He left Apple Records for Warner Bros., in a move that coincided with a more stripped-down approach to music making. Gone were the period-specific orchestrations and odd linking passages. Instead, fans were greeted on Feb. 1, 1970 with a more intimate sound that would define the looming singer-songwriter era.
Don’t get the idea, however, that Taylor had any grand plans. “It was quite momentary,” he acknowledged in a 1994 interview with the Orlando Sentinel. “You didn’t think about it five years down the line. To me, life itself was like that then. It was very free. We just went in and did it. At the time, I didn’t know how to think about things like the marketplace, or what people were listening to.”
Thankfully, listeners responded, because Taylor was essentially homeless at this point. When not in the studio, he could be found either over at producer Peter Asher’s house or on a couch belonging to guitarist Danny Kortchmar.
He just had to finish. Taylor was promised a $20,000 bonus – and, needing one more track, stitched together all of the remaining song fragments into the album-closing “Suite for 20 G.” That influx of cash held him over until Sweet Baby James began to pick up momentum.
It took awhile. Taylor’s title-track first single didn’t even chart. But this time, he stayed out on the road. The drug-addled Taylor hadn’t been able to mount a supporting tour for his debut, and he now accepted that as a contributing factor to its commercial slide.
He lamented his mistakes – along with the suicide of childhood friend Suzanne Schnerr and the disintegration of his early band Flying Machines – in the gentle second single from Sweet Baby James, “Fire and Rain.” For all of its placidity, however, repeated listens uncovered new depths below the surface: There were also embedded references made to time spent in Austin Riggs, a mental hospital in Massachusetts.
Listen to James Taylor Perform ‘Fire and Rain’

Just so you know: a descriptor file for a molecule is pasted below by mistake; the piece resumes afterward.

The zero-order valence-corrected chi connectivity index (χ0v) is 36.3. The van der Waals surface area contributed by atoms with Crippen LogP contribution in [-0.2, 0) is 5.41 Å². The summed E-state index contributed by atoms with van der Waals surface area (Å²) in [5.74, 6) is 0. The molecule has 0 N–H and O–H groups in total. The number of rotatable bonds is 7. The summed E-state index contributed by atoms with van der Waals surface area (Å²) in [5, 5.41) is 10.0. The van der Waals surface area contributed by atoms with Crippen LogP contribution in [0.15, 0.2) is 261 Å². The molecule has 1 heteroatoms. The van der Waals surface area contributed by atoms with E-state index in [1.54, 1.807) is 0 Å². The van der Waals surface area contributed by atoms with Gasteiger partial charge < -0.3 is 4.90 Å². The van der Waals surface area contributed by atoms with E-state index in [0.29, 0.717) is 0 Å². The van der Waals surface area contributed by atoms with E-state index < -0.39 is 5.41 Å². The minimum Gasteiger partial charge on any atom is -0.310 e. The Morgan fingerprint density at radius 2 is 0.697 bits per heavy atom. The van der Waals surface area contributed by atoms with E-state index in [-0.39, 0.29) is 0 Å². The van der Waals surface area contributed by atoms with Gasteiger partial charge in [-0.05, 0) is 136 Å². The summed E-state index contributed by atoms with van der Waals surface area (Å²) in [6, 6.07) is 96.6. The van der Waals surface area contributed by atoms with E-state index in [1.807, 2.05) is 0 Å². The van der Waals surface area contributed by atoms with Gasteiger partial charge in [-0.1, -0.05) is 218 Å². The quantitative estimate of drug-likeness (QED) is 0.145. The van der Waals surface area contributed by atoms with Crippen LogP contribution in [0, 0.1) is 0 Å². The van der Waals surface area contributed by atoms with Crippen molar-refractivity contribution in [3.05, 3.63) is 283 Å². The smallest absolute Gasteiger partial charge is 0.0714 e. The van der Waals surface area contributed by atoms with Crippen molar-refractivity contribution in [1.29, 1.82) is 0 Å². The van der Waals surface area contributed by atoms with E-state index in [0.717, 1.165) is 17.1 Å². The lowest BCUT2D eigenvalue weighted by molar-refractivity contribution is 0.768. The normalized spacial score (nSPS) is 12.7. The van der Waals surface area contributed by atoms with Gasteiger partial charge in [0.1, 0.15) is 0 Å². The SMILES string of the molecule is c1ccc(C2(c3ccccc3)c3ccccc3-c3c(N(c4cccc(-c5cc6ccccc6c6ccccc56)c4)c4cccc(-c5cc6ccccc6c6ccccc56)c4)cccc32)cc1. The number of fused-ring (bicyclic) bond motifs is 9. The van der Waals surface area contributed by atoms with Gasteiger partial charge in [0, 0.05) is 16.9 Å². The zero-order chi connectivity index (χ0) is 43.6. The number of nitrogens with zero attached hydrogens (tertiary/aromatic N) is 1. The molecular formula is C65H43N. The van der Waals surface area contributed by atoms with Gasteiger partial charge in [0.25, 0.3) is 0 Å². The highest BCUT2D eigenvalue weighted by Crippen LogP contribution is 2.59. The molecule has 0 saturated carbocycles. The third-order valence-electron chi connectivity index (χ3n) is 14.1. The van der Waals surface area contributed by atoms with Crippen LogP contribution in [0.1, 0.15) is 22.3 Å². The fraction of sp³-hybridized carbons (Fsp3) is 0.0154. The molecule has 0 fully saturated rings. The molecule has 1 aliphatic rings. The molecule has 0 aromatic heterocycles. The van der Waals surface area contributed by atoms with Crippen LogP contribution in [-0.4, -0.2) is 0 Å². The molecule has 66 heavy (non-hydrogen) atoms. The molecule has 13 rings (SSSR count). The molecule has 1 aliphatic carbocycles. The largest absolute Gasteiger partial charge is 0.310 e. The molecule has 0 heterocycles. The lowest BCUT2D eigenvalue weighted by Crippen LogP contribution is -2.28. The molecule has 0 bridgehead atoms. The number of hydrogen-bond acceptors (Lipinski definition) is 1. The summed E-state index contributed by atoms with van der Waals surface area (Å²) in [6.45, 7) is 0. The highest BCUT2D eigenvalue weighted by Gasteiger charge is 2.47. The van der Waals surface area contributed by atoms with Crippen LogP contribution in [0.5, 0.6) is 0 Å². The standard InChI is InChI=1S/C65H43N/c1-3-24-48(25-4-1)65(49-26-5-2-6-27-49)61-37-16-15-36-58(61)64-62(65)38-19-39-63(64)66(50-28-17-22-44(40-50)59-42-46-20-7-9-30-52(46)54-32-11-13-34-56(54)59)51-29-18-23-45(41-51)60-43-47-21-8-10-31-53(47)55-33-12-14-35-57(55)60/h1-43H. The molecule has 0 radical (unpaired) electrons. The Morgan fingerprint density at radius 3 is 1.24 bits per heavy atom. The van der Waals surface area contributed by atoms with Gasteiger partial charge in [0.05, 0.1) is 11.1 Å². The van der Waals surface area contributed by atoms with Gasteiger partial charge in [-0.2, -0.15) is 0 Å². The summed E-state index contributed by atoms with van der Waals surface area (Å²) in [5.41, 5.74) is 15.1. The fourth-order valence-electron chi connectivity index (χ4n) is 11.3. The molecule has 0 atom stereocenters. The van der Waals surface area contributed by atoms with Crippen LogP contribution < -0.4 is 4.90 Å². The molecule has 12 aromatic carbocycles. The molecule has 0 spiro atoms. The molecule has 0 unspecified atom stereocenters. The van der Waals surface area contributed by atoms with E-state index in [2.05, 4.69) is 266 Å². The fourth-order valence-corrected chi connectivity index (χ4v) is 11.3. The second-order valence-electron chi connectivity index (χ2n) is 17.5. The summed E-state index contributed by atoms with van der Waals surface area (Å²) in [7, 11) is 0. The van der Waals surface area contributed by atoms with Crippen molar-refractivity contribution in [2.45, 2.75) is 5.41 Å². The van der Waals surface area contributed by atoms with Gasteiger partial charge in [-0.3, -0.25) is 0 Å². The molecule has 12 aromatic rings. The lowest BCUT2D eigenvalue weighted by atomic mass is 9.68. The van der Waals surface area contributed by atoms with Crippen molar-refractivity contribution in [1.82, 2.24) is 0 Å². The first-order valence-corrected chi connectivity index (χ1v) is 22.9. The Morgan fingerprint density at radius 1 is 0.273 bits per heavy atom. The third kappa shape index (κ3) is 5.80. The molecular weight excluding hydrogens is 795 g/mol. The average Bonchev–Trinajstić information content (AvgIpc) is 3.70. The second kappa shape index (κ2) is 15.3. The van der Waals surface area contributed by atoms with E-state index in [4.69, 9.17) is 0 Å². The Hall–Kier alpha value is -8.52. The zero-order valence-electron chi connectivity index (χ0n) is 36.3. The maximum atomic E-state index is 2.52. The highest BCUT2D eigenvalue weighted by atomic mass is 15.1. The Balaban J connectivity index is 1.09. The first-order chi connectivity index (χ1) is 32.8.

Maybe it shouldn’t have worked, but it did. Taylor just had to get out of his own way. “He was a brilliant, somewhat eccentric, close-to-genius musician,” Asher told Rolling Stone in 2013, “and he was clearly one of those people who sometimes thought a bit too much for his own good.”
As both the song – and then the album – rose to No. 3 on the Billboard charts, Taylor realized he’d hit upon something. “Though ‘Fire and Rain’ is very personal, for other people it resonates as a sort of commonly held experience – and that’s what happens with me,” he told NBC in 2007. “I write things for personal reasons, and then in some cases it can be a shared experience.”
The band’s ability to match Taylor’s discreet approach grew out of rehearsals in Asher’s living room, as Taylor, Kortchmar, drummer Russ Kunkel and pre-fame pianist Carole King worked out the songs. At one point, Asher asked Kunkel to use brushes, rather than sticks, so they wouldn’t disturb the neighbors. It gave everything a sense of hushed confidentiality.
“Fire and Rain” actually started out in a much more straight-forward way, almost a year before. But this new musical configuration transformed everything. “We were playing it like a rock band,” Kortchmar told Rolling Stone. “Peter figured out after that version that it had to be scaled back. That bigger version diminished the power of the song. When Peter took everything out, the song came to life.”